Balsamic vinegar has become a mass-market commodity in the past decade or so, and you’ll now find it drizzled on just about anything. True balsamic vinegar, however, is made under the strictest of regulations through a process that takes many, many years to complete (and, to do it full justice, pages to describe), and is incredibly rare. If you want to find out what the fuss is about, here’s your bottle. Outstanding balsamic vinegar can be 30 or 40 years old – this specimen makes those look like spring chickens. Put a few drops on your tongue and wait for a taste like nothing else on earth. Salad? Not with this stuff, folks. La Vecchia Dispensa Old Balsamic Vinegar, 100ml, from The Oil Merchant.
While most mass-market balsamic vinegar is but an imitation of the real thing, this is a great compromise: a deep flavor and colour, and a level of concentration that enables a few drop to add distinction to vinaigrette. For a hint of the real thing, you can’t do better: Vecchia Dispensa Balsamic Vinegar.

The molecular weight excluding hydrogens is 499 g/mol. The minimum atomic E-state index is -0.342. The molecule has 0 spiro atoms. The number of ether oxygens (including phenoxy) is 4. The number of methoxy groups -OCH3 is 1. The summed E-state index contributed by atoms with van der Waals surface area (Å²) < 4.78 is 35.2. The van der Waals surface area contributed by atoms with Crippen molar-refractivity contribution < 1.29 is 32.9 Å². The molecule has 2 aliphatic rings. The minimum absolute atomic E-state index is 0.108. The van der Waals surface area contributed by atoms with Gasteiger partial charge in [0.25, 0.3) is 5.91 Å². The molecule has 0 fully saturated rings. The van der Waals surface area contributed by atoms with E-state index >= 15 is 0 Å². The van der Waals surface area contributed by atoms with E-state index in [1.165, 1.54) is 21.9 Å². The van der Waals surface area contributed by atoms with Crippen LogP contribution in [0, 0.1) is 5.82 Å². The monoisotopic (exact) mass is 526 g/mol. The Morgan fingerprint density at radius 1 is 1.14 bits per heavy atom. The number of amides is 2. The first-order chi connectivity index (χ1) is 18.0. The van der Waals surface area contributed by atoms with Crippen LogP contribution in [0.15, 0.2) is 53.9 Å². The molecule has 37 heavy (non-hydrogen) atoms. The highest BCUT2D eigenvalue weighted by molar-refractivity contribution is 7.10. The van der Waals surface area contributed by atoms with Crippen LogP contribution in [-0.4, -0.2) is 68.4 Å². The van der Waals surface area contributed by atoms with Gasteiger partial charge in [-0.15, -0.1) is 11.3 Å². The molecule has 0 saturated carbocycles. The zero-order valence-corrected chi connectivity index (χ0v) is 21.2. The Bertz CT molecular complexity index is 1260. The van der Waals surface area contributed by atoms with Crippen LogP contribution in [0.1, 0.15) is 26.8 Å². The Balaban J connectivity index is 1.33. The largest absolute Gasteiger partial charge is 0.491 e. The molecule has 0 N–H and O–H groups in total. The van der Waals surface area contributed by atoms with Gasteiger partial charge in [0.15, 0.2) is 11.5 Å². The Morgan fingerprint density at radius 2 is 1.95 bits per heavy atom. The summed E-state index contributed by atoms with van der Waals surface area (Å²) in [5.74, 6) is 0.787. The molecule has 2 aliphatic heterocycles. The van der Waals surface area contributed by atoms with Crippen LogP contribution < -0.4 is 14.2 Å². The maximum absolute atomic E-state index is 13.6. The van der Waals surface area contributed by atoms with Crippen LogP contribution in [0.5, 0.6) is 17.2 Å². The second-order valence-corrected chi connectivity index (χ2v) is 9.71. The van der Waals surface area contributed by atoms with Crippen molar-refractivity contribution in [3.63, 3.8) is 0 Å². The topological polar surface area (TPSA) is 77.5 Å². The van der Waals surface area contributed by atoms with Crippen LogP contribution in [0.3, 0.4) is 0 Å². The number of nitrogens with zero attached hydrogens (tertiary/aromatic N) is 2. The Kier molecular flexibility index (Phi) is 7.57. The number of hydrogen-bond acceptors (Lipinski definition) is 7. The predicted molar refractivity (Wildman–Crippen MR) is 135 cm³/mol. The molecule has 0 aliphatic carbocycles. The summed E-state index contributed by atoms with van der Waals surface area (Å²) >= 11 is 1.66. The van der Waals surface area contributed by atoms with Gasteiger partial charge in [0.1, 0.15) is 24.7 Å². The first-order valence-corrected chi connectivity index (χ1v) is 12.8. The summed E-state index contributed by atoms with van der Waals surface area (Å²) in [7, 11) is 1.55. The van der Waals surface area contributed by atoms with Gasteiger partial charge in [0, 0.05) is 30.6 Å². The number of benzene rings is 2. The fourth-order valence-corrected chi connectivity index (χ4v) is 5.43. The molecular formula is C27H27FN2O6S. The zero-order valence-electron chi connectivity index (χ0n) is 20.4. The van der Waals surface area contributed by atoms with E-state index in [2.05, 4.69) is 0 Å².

This one comes from a little producer, La Vecchia Dispensa, in Castelvetro, just south of Modena, Where Marino Tintori makes his Balsamico, and on the other side is his wife’s family restaurant, which serves his vinegar and artichokes and grilled peppers in oil. Last time I visited Marino, he stuck a spoon in barrel, pulled it out and literally not a drop felt off. It was at least 100 years old.” An age on a bottle of traditionally-made balsamic vinegar is deceptive – in Italy they are not allowed to state a specific age,” he explains, “because the vinegar is made on the solera system, in which it is moved through a range of barrels from large oak ones, through cherry, to small ones might be made out of juniper.